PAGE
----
Why does a high school cost so much?
Yes, high schools are expensive. There are many factors that drive the cost of the project.

  • The number of students dominates everything else. The Belmont 7-12 School has a design enrollment of 2,215 students in six grades. But keep in mind that this one project, it eliminates the need for renovations of at least two, maybe three other schools. We design once, ramp up once, and reduce overall cost.
  • The Boston construction market is extremely hot, which means contractors can charge high prices for their projects. Construction escalation for school projects has been growing at an astounding 4-6% per year for many years, with no signs of slowing down.
  • Belmont’s site is complicated. It is constrained on all sides by Clay Pit Pond, railroad tracks, the football turf, and a road. In addition, it sits on top of an old landfill, which adds additional cost. In our densely settled community, we do not have a vacant piece of land to build on.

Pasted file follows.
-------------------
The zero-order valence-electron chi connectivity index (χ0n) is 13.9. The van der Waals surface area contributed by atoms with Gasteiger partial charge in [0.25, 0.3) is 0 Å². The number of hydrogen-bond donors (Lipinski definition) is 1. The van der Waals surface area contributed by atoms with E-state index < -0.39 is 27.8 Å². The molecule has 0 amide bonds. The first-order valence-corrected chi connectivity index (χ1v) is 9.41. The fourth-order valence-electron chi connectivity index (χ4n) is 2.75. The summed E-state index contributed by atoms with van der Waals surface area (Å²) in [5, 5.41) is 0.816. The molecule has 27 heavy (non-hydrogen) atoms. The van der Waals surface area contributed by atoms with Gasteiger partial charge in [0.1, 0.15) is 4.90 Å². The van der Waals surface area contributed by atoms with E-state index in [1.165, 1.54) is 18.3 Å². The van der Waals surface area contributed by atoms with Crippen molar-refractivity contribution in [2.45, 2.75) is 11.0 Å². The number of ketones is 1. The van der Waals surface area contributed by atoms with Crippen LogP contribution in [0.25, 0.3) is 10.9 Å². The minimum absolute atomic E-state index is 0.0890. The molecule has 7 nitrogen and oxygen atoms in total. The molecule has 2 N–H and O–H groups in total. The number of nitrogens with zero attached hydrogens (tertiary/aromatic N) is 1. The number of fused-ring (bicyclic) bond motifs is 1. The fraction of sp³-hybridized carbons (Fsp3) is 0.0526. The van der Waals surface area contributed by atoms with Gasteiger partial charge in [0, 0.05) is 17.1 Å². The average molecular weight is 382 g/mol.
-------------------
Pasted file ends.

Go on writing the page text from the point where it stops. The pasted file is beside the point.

• The old BHS building has hazardous materials (e.g. asbestos) — a significant remediation project that must be completed before demolition can begin.
What are we doing to contain costs?

A lot! Everything about this project is designed to keep the cost down.

  • First, the state agency that issues school building grants (MSBA) also serves as a financial watchdog. We are subject to the state’s process. Every decision is scrutinized and must be approved by the state. Strict guidelines and requirements are enforced. We cannot move to the next stage of the process until the MSBA board votes to approve it.
  • The state requires that we build a school that meets the needs of today’s educational standards, but they also prohibit anything that is unnecessary — no bells and whistles.